Monday, September 26, 2011

Race To Nowhere

For almost a year, I have received a series of recommendations to see the film Race to Nowhere by filmmaker and parent Vicki Abeles.  Early last week I had that opportunity and I certainly agree that the film presents a powerful message on the state of K-12 education.  The film focuses on the over scheduling and then consequent stress (and possibly worse) we inflict on the current generation of students. Too many classes,   too much memorization, too much homework, too many after school obligations, too little downtime, too little sleep.  And much of what the film shows, I see firsthand in my kids, and in the kids of my friends and neighbors.

But in delivering a powerful and worthwhile message, the film also oversimplifies and distorts the answers to difficult questions and leaves out key facts that would help present a more complete and accurate picture.  For example, on the issue of too much homework, the film includes a relatively young teacher stating that when he reduced the amount of homework, test scores went up.  The inference is clear—if we reduced homework across the board, test scores across the board would rise.  I don’t doubt that this can happen in one case and perhaps in more cases.  But I have yet to see any proof of the strong correlation suggested and that the first happening (the reduction in homework) is the cause of the second happening (increase in test scores). This message from the movie actually gives me the opportunity to utilize the majority of my Latin vocabulary.   First, we have here a classic example (what could be better for Latin) of Post hoc ergo propter hoc.  In other words, it is a logical fallacy of that what comes second is caused by what happens first.  On very hot and sunny summer days, I tend not to open the shades of south facing windows until very late in the day, to cut down in the heat in the house.  Typically, almost immediately after the shades are opened, the sun goes down.  But no one would argue that this is cause and effect and similarly, it is difficult to argue that less homework leads automatically to better test scores.  My second use of Latin in this blog is perhaps the favorite Latin phrase of all economists: ceteris paribus which translates into all other things remaining the same.  Less homework and a more dynamic teacher or a less rigorous test, can lead to higher test scores.  Brighter students or better foundations courses together with less homework will still likely lead to higher test scores.   But because all other things did not remain the same, in no way did we prove that less homework equals higher test scores.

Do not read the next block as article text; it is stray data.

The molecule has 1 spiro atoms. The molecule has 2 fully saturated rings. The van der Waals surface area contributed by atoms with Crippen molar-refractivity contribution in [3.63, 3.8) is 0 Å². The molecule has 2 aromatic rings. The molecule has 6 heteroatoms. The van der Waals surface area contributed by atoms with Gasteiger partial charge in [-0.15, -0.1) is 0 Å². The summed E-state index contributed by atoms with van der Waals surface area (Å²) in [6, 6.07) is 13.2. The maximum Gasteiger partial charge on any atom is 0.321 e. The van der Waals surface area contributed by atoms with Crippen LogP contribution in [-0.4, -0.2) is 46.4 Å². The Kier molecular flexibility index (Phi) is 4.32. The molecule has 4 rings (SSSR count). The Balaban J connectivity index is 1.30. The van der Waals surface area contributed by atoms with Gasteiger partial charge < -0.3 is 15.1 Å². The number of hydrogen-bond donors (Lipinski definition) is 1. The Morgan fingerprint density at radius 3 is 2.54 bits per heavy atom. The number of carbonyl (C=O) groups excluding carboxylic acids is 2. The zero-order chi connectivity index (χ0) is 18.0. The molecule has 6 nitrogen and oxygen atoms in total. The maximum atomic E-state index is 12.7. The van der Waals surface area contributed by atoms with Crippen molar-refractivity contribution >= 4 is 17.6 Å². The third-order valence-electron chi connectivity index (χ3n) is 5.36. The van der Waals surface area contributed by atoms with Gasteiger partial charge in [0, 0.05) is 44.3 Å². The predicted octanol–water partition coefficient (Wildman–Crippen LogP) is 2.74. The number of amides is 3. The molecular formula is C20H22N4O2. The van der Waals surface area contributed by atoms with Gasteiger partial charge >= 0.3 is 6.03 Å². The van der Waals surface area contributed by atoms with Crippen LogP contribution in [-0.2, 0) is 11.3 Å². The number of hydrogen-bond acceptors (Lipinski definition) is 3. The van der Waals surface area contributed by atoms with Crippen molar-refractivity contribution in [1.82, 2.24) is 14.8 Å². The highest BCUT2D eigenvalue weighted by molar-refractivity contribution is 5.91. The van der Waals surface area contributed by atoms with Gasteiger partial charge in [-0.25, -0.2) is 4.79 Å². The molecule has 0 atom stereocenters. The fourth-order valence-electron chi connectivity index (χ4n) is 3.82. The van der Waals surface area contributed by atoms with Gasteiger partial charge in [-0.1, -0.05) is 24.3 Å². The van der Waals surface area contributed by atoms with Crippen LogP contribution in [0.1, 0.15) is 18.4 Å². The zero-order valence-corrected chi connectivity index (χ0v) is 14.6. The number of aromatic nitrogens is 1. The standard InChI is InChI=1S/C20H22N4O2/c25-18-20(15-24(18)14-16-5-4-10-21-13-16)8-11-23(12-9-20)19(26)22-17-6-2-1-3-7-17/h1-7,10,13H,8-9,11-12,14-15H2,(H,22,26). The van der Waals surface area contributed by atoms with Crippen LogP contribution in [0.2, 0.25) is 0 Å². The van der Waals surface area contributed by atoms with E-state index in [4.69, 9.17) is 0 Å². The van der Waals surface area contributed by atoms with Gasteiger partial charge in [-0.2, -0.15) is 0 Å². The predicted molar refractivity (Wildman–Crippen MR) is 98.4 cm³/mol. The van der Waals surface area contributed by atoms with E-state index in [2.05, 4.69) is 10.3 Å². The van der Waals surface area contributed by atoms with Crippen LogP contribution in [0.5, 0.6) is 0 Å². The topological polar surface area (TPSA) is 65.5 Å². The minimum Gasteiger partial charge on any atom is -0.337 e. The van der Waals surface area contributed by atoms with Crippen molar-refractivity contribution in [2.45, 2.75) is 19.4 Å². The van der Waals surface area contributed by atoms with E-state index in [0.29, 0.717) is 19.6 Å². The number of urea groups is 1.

The film also doesn’t really take into account the stress that parents can place on kids.  We all know parents who consider any grade of less than an A to be failing, parents who want their kids to take every advanced placement course offered, as well as parents who want their kids to accomplish – in the classroom and out on the field—what they couldn’t accomplish.  There may be too much stress placed on our kids but in searching out the causes, looking in the mirror helps as well as looking at the schools.

But even with the concerns I have about this film, I consider Race To Nowhere worthwhile viewing for all educators.  To the extent that our kids are overscheduled and overstressed, we need to improve our educational system but at the same time not cut back on the important learning taking place.

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